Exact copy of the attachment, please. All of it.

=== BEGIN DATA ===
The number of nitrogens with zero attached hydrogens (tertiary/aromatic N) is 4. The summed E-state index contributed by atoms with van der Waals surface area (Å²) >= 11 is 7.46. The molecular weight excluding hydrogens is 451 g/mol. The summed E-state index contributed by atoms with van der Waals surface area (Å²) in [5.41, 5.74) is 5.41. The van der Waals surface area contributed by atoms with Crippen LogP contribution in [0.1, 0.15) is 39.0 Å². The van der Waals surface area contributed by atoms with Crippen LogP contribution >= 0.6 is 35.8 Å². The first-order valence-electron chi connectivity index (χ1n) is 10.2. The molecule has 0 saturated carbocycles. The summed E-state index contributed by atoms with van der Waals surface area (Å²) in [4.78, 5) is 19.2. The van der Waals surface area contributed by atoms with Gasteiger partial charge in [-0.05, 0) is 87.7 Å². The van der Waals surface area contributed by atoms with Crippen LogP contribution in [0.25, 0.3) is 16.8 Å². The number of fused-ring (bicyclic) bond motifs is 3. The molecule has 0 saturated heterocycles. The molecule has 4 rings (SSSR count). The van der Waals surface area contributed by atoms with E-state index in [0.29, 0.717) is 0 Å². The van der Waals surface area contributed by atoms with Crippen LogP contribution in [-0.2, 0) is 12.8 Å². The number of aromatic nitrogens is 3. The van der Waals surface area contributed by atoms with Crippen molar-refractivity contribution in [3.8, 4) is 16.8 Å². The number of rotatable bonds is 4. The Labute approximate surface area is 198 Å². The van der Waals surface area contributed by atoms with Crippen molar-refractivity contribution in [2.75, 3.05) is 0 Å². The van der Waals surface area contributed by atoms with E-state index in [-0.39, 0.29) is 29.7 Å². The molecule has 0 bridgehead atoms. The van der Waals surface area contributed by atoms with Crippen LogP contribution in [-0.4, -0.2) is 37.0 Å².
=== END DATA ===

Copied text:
The number of nitrogens with zero attached hydrogens (tertiary/aromatic N) is 4. The summed E-state index contributed by atoms with van der Waals surface area (Å²) >= 11 is 7.46. The molecular weight excluding hydrogens is 451 g/mol. The summed E-state index contributed by atoms with van der Waals surface area (Å²) in [5.41, 5.74) is 5.41. The van der Waals surface area contributed by atoms with Crippen LogP contribution in [0.1, 0.15) is 39.0 Å². The van der Waals surface area contributed by atoms with Crippen LogP contribution >= 0.6 is 35.8 Å². The first-order valence-electron chi connectivity index (χ1n) is 10.2. The molecule has 0 saturated carbocycles. The summed E-state index contributed by atoms with van der Waals surface area (Å²) in [4.78, 5) is 19.2. The van der Waals surface area contributed by atoms with Gasteiger partial charge in [-0.05, 0) is 87.7 Å². The van der Waals surface area contributed by atoms with Crippen LogP contribution in [0.25, 0.3) is 16.8 Å². The number of fused-ring (bicyclic) bond motifs is 3. The molecule has 0 saturated heterocycles. The molecule has 4 rings (SSSR count). The van der Waals surface area contributed by atoms with E-state index in [0.29, 0.717) is 0 Å². The van der Waals surface area contributed by atoms with Crippen LogP contribution in [-0.2, 0) is 12.8 Å². The number of aromatic nitrogens is 3. The van der Waals surface area contributed by atoms with Crippen molar-refractivity contribution in [3.8, 4) is 16.8 Å². The number of rotatable bonds is 4. The Labute approximate surface area is 198 Å². The van der Waals surface area contributed by atoms with Crippen molar-refractivity contribution in [2.75, 3.05) is 0 Å². The van der Waals surface area contributed by atoms with E-state index in [-0.39, 0.29) is 29.7 Å². The molecule has 0 bridgehead atoms. The van der Waals surface area contributed by atoms with Crippen LogP contribution in [-0.4, -0.2) is 37.0 Å².